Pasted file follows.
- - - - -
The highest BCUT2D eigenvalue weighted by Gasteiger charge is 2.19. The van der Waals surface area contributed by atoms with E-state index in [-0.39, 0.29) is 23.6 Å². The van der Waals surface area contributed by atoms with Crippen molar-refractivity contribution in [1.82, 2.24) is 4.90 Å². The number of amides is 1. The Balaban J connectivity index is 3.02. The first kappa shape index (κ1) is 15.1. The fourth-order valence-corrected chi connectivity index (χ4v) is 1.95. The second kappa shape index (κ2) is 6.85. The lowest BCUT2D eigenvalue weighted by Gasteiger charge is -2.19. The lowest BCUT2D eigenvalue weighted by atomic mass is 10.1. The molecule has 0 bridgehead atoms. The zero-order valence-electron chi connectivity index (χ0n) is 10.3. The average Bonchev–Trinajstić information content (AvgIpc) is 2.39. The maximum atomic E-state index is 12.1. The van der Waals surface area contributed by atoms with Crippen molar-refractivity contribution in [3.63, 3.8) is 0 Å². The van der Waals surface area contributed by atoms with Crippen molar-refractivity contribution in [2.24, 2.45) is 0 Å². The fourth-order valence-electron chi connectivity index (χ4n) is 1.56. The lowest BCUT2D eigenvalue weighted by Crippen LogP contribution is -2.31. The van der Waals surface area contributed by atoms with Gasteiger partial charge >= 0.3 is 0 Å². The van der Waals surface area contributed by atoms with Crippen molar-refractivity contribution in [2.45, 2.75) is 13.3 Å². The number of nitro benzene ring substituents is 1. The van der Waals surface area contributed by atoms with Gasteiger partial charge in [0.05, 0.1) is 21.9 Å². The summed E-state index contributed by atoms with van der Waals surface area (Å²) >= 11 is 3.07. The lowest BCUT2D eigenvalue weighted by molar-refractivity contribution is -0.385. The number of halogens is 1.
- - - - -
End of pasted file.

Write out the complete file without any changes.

The highest BCUT2D eigenvalue weighted by Gasteiger charge is 2.19. The van der Waals surface area contributed by atoms with E-state index in [-0.39, 0.29) is 23.6 Å². The van der Waals surface area contributed by atoms with Crippen molar-refractivity contribution in [1.82, 2.24) is 4.90 Å². The number of amides is 1. The Balaban J connectivity index is 3.02. The first kappa shape index (κ1) is 15.1. The fourth-order valence-corrected chi connectivity index (χ4v) is 1.95. The second kappa shape index (κ2) is 6.85. The lowest BCUT2D eigenvalue weighted by Gasteiger charge is -2.19. The lowest BCUT2D eigenvalue weighted by atomic mass is 10.1. The molecule has 0 bridgehead atoms. The zero-order valence-electron chi connectivity index (χ0n) is 10.3. The average Bonchev–Trinajstić information content (AvgIpc) is 2.39. The maximum atomic E-state index is 12.1. The van der Waals surface area contributed by atoms with Crippen molar-refractivity contribution in [3.63, 3.8) is 0 Å². The van der Waals surface area contributed by atoms with Crippen molar-refractivity contribution in [2.24, 2.45) is 0 Å². The fourth-order valence-electron chi connectivity index (χ4n) is 1.56. The lowest BCUT2D eigenvalue weighted by Crippen LogP contribution is -2.31. The van der Waals surface area contributed by atoms with Gasteiger partial charge >= 0.3 is 0 Å². The van der Waals surface area contributed by atoms with Crippen molar-refractivity contribution in [2.45, 2.75) is 13.3 Å². The number of nitro benzene ring substituents is 1. The van der Waals surface area contributed by atoms with Gasteiger partial charge in [0.05, 0.1) is 21.9 Å². The summed E-state index contributed by atoms with van der Waals surface area (Å²) >= 11 is 3.07. The lowest BCUT2D eigenvalue weighted by molar-refractivity contribution is -0.385. The number of halogens is 1.